Untitled by Gregg Renfrow
I imagine the ancient city of Alexandria. There is a tower in a certain district of the city where a philosopher / alchemist of renown lives and works. At the top of his tower is a square room that serves as his library and laboratory. The room is empty now and it is just after sundown. There is a residual sense of the philosopher’s presence, as he has recently vacated the room for a period of rest downstairs.
I carved wooden podium stands apart from the other furniture and equipment in the room. Lying open on the podium is a dusty venerable book, quite large in size. Through an open eastern-facing window on the left comes a warm evening breeze, catching the yellowed parchment pages, causing them to billow and flutter. The now-curving pages begin to lift away from the ancient book’s binding and they take flight across the room in a graceful dance.
Dicta by Sandra Shannonhouse
Dicta is a cast bronze and appropriated aluminum sculpture in the Benicia Public library. It symbolizes the juxtaposition of abstract, linear knowledge and cyclic, experiential knowledge.
Abstract, linear knowledge is represented by the aluminum grid that is the support for the glass wall that divides the main entry and circulation desk from the children's collection, as designed by the architect. It intersects a bronze organic form.
The cast bronze form represents cyclic, experiential knowledge. It was made by manipulating the wax positives from a mold taken from an old wisteria vine. The wax forms were re-shaped to create a closed form that loops back on itself. It interweaves the aluminum grid in six squares, where the glass panes are deleted.
The cast form has ancient and contemporary symbols of knowledge incised and modeled on it, such as hieroglyphs, vessels, snakes, apples, birds, letters, books, numbers, rulers, compasses, etc. The form is patinaed in a warm reddish brown with darker undertones and then buffed to reveal glints of bronze thereby highlighting the incised and modeled symbols. The bronze is then waxed. It is made to be touched.
Sandra Shannonhouse -- February 26, 1993
Sister Cities is a tile mural on the side of the library building facing the Bocce Courts, commemorating 40 years of the City's Sister City relationship with Tula, Mexico. It is made of hand-made tile.
July 3, 2019
Birth Joy by Judy Chicago
Judy Chicago became involved in The Birth Project because she was interested in advancing embroidery as an art form and bringing it more to the attention of the general public. She is self-taught and has always considered her needlework as art. She particularly likes this image because it "expresses so much emotion and includes a man's feelings as well as a woman's." She has succeeded at make embroidery a recognized art form and has shown in many galleries and museums world wide.
Untitled by Julius Hatofsky
Julius Hatofsky was born in Ellenville, New York in 1922 to Russian immigrant parents. When he graduated from high school, he won a scholarship to the Art Students League in New York City but was unable to accept this honor because he needed to help support his family.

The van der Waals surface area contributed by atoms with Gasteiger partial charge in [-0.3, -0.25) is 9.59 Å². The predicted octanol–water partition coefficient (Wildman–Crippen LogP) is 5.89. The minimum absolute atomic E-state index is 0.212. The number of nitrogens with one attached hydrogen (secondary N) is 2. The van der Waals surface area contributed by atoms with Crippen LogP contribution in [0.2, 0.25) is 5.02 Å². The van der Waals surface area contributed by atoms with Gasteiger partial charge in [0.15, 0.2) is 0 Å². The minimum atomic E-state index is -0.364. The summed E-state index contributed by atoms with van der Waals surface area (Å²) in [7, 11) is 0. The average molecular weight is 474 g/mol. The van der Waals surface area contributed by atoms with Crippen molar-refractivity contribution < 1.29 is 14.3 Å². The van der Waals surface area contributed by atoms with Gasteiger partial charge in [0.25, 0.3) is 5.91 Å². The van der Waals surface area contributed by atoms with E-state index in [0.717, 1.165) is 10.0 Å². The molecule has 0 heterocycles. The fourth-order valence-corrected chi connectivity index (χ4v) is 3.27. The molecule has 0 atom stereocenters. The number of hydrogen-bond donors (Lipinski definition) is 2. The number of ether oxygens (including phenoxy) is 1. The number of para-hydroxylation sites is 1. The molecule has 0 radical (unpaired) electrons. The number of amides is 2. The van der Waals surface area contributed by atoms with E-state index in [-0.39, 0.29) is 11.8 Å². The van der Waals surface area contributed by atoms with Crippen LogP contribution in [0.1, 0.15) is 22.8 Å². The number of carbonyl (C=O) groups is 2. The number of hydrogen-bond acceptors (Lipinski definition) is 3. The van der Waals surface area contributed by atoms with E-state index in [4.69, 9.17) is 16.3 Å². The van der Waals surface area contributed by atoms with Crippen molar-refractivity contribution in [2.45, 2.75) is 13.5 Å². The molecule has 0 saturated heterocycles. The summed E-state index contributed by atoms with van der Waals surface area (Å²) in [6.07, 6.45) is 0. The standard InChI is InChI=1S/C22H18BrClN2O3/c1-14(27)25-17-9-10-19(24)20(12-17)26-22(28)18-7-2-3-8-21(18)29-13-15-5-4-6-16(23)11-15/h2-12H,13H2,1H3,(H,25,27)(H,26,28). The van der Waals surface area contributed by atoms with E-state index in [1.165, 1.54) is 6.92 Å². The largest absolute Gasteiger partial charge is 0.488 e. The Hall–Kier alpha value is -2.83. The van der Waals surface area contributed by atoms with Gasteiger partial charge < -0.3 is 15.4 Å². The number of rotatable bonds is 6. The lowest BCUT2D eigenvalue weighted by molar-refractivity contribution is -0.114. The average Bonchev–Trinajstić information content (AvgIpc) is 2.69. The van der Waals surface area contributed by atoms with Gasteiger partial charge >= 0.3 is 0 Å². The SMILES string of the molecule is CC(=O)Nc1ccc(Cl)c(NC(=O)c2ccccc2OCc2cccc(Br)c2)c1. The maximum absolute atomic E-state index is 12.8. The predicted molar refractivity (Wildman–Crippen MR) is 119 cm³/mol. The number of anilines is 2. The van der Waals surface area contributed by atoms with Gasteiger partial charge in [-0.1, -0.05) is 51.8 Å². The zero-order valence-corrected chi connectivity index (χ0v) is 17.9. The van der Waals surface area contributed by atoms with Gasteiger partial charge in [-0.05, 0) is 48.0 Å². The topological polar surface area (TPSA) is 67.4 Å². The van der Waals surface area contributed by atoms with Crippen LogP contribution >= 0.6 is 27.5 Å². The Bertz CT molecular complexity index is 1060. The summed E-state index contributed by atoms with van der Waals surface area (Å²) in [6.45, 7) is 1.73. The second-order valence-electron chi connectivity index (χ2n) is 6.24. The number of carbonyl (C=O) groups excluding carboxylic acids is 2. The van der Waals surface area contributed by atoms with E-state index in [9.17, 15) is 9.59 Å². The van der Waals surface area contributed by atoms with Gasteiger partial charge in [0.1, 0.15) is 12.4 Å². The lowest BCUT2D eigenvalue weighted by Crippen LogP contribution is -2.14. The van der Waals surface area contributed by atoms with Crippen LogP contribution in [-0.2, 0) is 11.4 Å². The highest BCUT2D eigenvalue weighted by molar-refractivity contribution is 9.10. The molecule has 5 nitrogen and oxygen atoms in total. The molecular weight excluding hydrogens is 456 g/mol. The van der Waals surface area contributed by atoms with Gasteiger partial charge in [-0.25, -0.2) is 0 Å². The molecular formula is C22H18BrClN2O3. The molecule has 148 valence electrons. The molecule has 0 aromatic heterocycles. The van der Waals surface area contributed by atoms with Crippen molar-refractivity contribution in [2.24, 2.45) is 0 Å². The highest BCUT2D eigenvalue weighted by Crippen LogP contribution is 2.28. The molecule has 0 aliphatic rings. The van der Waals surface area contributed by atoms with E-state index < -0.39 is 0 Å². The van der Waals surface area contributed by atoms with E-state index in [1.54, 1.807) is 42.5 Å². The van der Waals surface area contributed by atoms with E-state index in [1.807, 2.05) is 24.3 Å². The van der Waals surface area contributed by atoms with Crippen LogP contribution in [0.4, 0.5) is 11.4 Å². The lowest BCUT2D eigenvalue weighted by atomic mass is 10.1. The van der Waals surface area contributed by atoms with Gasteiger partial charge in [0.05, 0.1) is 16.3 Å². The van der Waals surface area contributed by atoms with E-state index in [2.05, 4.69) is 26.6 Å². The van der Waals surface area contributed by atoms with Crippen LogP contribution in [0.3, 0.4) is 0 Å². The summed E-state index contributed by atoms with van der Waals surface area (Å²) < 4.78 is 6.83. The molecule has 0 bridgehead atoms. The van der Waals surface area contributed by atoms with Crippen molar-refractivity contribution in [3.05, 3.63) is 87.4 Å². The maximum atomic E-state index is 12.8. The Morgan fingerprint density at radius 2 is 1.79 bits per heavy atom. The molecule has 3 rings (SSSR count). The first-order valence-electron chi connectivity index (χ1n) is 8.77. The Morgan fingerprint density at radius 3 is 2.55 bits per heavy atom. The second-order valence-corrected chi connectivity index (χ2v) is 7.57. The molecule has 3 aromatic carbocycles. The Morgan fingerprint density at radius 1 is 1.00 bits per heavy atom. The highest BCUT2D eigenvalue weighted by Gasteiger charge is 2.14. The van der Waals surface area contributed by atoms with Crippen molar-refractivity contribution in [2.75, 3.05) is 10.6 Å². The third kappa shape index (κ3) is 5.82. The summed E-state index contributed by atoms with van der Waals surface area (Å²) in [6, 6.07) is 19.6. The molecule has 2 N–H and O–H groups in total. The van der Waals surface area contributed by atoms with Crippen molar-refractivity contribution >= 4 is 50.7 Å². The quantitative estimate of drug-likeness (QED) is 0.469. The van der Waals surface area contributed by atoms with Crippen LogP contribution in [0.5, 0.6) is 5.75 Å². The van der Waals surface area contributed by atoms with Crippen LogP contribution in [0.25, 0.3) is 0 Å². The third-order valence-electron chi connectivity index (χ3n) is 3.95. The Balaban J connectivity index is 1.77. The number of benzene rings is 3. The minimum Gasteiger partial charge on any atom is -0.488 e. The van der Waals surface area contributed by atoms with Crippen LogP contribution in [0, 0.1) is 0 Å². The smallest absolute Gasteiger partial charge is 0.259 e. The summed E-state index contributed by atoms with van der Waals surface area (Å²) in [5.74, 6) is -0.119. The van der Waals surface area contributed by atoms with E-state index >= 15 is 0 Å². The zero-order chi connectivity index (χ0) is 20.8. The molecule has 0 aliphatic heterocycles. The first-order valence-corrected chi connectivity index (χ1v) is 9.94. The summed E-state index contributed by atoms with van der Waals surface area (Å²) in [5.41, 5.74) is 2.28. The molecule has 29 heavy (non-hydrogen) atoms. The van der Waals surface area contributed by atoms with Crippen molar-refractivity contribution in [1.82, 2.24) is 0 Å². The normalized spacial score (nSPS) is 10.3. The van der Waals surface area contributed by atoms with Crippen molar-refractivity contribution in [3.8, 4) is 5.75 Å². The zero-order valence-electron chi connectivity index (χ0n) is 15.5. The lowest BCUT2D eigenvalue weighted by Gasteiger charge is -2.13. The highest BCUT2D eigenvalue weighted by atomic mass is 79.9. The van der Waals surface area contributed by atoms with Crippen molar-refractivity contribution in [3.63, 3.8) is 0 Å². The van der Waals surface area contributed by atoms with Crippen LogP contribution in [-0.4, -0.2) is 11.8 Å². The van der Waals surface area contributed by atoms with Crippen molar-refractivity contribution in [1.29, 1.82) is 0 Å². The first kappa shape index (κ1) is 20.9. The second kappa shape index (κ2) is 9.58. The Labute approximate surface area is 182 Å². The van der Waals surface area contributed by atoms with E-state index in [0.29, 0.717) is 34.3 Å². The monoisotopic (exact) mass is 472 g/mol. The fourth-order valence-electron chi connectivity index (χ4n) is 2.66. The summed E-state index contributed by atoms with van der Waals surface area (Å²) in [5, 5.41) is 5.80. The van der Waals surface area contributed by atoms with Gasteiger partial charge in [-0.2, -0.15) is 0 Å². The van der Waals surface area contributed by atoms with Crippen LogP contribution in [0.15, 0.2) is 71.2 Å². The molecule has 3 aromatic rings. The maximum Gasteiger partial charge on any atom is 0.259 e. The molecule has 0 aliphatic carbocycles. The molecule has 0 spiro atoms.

In 1942 Julius was drafted into World War II, s4rving in the 82nd Airborne in the Battle of the Bulge and invasions of Holland and Normandy, later liberating a concentration camp. “As I watched my fellow soldiers fall away from me in combat, I determined that if I survived, I would become a painter, but a painter on my own terms.”
When he returned from the war, he did attend the Art Students League from 1946 to 1950, spent a year in Paris at the Academie de la Grande Chaumiere and returned to New York to study at the Hans Hoffman School of Fine Art in 1952. From 1957, he exhibited work in galleries in New York City and Chicago and was included in the Whitney Annual of “New Talent” in 1959.
In 1962, he moved to San Francisco to become an instructor of Painting and Drawing at the San Francisco Art Institute until 1995 when he retired.
Julius moved to a 5,600 square foot loft south of Market in 1972 where he continued to paint and fashion unique inlaid tables and other furniture. He moved to Vallejo in 1999. Suffering from cancer, he found it difficult to climb the 30 stairs to the unheated loft that he loved. He lived seven more years, continuing to paint and challenge himself.
His last three exhibitions were large museum retrospectives. The show at the Triton Museum in Santa Clara closed the day he died on January 1, 2006.
Wave by Julius Hatofsky
It is difficult for me to define the nature of my paintings because I am wary of facile statements that sound lofty and profound, but say very little and make no visual connection with the work. To begin with, I’ve had two fine teachers, Morris Kantor and Robert Beverly Hale, who I studied with at the Arts Students’ League in New York form 1946-1950. I’ve also been influenced by many masters of the past such as Blake, Turner, Goya, Delacrois, Rodin and Tintoretto to name a few. Finally, certain crucial experiences in my life have affected my work deeply.